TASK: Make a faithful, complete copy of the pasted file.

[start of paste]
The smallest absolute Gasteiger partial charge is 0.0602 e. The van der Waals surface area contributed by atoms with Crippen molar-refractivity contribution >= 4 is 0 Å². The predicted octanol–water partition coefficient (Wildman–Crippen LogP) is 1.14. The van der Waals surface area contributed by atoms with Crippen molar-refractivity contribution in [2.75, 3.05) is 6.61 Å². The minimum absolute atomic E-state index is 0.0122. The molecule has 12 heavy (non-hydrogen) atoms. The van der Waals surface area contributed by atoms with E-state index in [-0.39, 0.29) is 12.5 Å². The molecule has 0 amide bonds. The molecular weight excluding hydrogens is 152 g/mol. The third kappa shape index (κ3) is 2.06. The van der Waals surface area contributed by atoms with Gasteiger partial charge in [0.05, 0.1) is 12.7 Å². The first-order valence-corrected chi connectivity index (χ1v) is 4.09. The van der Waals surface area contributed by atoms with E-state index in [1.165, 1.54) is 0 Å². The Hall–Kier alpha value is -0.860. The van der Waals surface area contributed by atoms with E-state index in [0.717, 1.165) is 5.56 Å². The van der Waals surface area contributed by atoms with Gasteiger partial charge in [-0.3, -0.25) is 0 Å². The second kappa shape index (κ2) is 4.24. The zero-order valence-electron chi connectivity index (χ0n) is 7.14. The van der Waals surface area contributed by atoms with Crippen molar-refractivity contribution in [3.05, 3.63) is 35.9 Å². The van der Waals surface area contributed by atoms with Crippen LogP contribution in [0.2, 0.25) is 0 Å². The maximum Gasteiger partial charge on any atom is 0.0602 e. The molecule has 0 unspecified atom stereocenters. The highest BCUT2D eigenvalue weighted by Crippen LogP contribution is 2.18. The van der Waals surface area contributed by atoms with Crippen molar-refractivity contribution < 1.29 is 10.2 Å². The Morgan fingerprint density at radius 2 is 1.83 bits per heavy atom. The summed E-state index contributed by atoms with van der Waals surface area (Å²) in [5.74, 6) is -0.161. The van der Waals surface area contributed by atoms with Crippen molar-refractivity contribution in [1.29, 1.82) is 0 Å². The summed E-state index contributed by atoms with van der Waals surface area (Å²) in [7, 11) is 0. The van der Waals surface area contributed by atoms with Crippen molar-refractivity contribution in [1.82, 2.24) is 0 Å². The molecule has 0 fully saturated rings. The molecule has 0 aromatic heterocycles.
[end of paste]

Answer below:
The smallest absolute Gasteiger partial charge is 0.0602 e. The van der Waals surface area contributed by atoms with Crippen molar-refractivity contribution >= 4 is 0 Å². The predicted octanol–water partition coefficient (Wildman–Crippen LogP) is 1.14. The van der Waals surface area contributed by atoms with Crippen molar-refractivity contribution in [2.75, 3.05) is 6.61 Å². The minimum absolute atomic E-state index is 0.0122. The molecule has 12 heavy (non-hydrogen) atoms. The van der Waals surface area contributed by atoms with E-state index in [-0.39, 0.29) is 12.5 Å². The molecule has 0 amide bonds. The molecular weight excluding hydrogens is 152 g/mol. The third kappa shape index (κ3) is 2.06. The van der Waals surface area contributed by atoms with Gasteiger partial charge in [0.05, 0.1) is 12.7 Å². The first-order valence-corrected chi connectivity index (χ1v) is 4.09. The van der Waals surface area contributed by atoms with E-state index in [1.165, 1.54) is 0 Å². The Hall–Kier alpha value is -0.860. The van der Waals surface area contributed by atoms with E-state index in [0.717, 1.165) is 5.56 Å². The van der Waals surface area contributed by atoms with Gasteiger partial charge in [-0.3, -0.25) is 0 Å². The second kappa shape index (κ2) is 4.24. The zero-order valence-electron chi connectivity index (χ0n) is 7.14. The van der Waals surface area contributed by atoms with Crippen molar-refractivity contribution in [3.05, 3.63) is 35.9 Å². The van der Waals surface area contributed by atoms with Crippen LogP contribution in [0.2, 0.25) is 0 Å². The maximum Gasteiger partial charge on any atom is 0.0602 e. The molecule has 0 unspecified atom stereocenters. The highest BCUT2D eigenvalue weighted by Crippen LogP contribution is 2.18. The van der Waals surface area contributed by atoms with Crippen molar-refractivity contribution < 1.29 is 10.2 Å². The Morgan fingerprint density at radius 2 is 1.83 bits per heavy atom. The summed E-state index contributed by atoms with van der Waals surface area (Å²) in [5.74, 6) is -0.161. The van der Waals surface area contributed by atoms with Crippen molar-refractivity contribution in [1.29, 1.82) is 0 Å². The summed E-state index contributed by atoms with van der Waals surface area (Å²) in [7, 11) is 0. The van der Waals surface area contributed by atoms with Crippen molar-refractivity contribution in [1.82, 2.24) is 0 Å². The molecule has 0 fully saturated rings. The molecule has 0 aromatic heterocycles.